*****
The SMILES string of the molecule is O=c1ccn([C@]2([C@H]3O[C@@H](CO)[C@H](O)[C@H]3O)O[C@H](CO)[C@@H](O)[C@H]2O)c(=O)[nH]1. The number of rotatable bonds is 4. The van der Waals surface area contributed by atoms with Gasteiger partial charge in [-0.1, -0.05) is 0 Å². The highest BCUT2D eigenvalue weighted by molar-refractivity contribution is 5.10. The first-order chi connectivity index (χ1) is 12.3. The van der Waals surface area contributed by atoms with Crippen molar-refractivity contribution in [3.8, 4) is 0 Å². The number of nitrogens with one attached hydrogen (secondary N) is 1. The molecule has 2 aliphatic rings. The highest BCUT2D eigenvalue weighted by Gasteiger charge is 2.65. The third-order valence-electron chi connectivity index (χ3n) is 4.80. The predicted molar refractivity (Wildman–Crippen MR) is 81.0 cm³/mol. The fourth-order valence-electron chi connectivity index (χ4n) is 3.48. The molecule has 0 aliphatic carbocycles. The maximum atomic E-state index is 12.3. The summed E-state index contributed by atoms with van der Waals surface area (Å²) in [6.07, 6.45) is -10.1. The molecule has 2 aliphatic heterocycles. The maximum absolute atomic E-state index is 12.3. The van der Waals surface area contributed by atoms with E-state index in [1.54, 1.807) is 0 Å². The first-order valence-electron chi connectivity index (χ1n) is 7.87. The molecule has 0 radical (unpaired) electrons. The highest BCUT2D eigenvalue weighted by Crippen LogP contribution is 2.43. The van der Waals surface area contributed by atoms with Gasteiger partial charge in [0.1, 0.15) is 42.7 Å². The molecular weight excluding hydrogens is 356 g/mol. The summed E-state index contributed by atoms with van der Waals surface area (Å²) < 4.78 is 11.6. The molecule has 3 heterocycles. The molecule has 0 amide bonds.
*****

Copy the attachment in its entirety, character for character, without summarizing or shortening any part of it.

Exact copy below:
The SMILES string of the molecule is O=c1ccn([C@]2([C@H]3O[C@@H](CO)[C@H](O)[C@H]3O)O[C@H](CO)[C@@H](O)[C@H]2O)c(=O)[nH]1. The number of rotatable bonds is 4. The van der Waals surface area contributed by atoms with Gasteiger partial charge in [-0.1, -0.05) is 0 Å². The highest BCUT2D eigenvalue weighted by molar-refractivity contribution is 5.10. The first-order chi connectivity index (χ1) is 12.3. The van der Waals surface area contributed by atoms with Crippen molar-refractivity contribution in [3.8, 4) is 0 Å². The number of nitrogens with one attached hydrogen (secondary N) is 1. The molecule has 2 aliphatic rings. The highest BCUT2D eigenvalue weighted by Gasteiger charge is 2.65. The third-order valence-electron chi connectivity index (χ3n) is 4.80. The predicted molar refractivity (Wildman–Crippen MR) is 81.0 cm³/mol. The fourth-order valence-electron chi connectivity index (χ4n) is 3.48. The molecule has 0 aliphatic carbocycles. The maximum atomic E-state index is 12.3. The summed E-state index contributed by atoms with van der Waals surface area (Å²) in [6.07, 6.45) is -10.1. The molecule has 2 aliphatic heterocycles. The maximum absolute atomic E-state index is 12.3. The van der Waals surface area contributed by atoms with E-state index in [1.54, 1.807) is 0 Å². The first-order valence-electron chi connectivity index (χ1n) is 7.87. The molecule has 0 radical (unpaired) electrons. The highest BCUT2D eigenvalue weighted by Crippen LogP contribution is 2.43. The van der Waals surface area contributed by atoms with Gasteiger partial charge in [0.1, 0.15) is 42.7 Å². The molecular weight excluding hydrogens is 356 g/mol. The summed E-state index contributed by atoms with van der Waals surface area (Å²) < 4.78 is 11.6. The molecule has 3 heterocycles. The molecule has 0 amide bonds.